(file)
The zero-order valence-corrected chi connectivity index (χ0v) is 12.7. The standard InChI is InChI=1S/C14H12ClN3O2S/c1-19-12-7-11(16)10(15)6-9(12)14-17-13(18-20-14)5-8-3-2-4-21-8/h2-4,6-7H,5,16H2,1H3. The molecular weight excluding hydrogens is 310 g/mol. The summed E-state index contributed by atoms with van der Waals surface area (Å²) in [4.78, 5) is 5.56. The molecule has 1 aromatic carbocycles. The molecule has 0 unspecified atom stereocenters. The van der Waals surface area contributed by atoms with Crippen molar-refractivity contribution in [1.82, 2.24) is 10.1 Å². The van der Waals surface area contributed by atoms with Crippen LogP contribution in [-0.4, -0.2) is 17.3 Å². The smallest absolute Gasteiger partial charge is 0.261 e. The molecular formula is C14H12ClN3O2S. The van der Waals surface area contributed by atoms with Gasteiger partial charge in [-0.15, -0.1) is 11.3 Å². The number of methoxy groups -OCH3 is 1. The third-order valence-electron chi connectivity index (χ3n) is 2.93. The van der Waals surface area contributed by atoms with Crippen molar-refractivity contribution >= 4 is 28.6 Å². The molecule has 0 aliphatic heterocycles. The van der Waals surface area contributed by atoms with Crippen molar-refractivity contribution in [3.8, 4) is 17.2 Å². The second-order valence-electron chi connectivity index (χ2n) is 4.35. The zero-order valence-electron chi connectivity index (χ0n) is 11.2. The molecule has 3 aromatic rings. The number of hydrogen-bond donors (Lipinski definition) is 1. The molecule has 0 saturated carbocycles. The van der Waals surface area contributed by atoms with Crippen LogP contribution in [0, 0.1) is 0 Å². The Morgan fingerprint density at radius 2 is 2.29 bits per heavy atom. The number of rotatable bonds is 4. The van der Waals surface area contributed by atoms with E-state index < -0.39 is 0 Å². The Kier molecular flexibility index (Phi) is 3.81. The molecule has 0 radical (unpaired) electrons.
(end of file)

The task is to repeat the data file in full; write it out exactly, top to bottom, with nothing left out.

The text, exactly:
The zero-order valence-corrected chi connectivity index (χ0v) is 12.7. The standard InChI is InChI=1S/C14H12ClN3O2S/c1-19-12-7-11(16)10(15)6-9(12)14-17-13(18-20-14)5-8-3-2-4-21-8/h2-4,6-7H,5,16H2,1H3. The molecular weight excluding hydrogens is 310 g/mol. The summed E-state index contributed by atoms with van der Waals surface area (Å²) in [4.78, 5) is 5.56. The molecule has 1 aromatic carbocycles. The molecule has 0 unspecified atom stereocenters. The van der Waals surface area contributed by atoms with Crippen molar-refractivity contribution in [1.82, 2.24) is 10.1 Å². The van der Waals surface area contributed by atoms with Crippen LogP contribution in [-0.4, -0.2) is 17.3 Å². The smallest absolute Gasteiger partial charge is 0.261 e. The molecular formula is C14H12ClN3O2S. The van der Waals surface area contributed by atoms with Gasteiger partial charge in [-0.15, -0.1) is 11.3 Å². The number of methoxy groups -OCH3 is 1. The third-order valence-electron chi connectivity index (χ3n) is 2.93. The van der Waals surface area contributed by atoms with Crippen molar-refractivity contribution >= 4 is 28.6 Å². The molecule has 0 aliphatic heterocycles. The van der Waals surface area contributed by atoms with Crippen molar-refractivity contribution in [3.8, 4) is 17.2 Å². The second-order valence-electron chi connectivity index (χ2n) is 4.35. The zero-order valence-electron chi connectivity index (χ0n) is 11.2. The molecule has 3 aromatic rings. The number of hydrogen-bond donors (Lipinski definition) is 1. The molecule has 0 saturated carbocycles. The van der Waals surface area contributed by atoms with Crippen LogP contribution in [0, 0.1) is 0 Å². The Morgan fingerprint density at radius 2 is 2.29 bits per heavy atom. The number of rotatable bonds is 4. The van der Waals surface area contributed by atoms with E-state index < -0.39 is 0 Å². The Kier molecular flexibility index (Phi) is 3.81. The molecule has 0 radical (unpaired) electrons.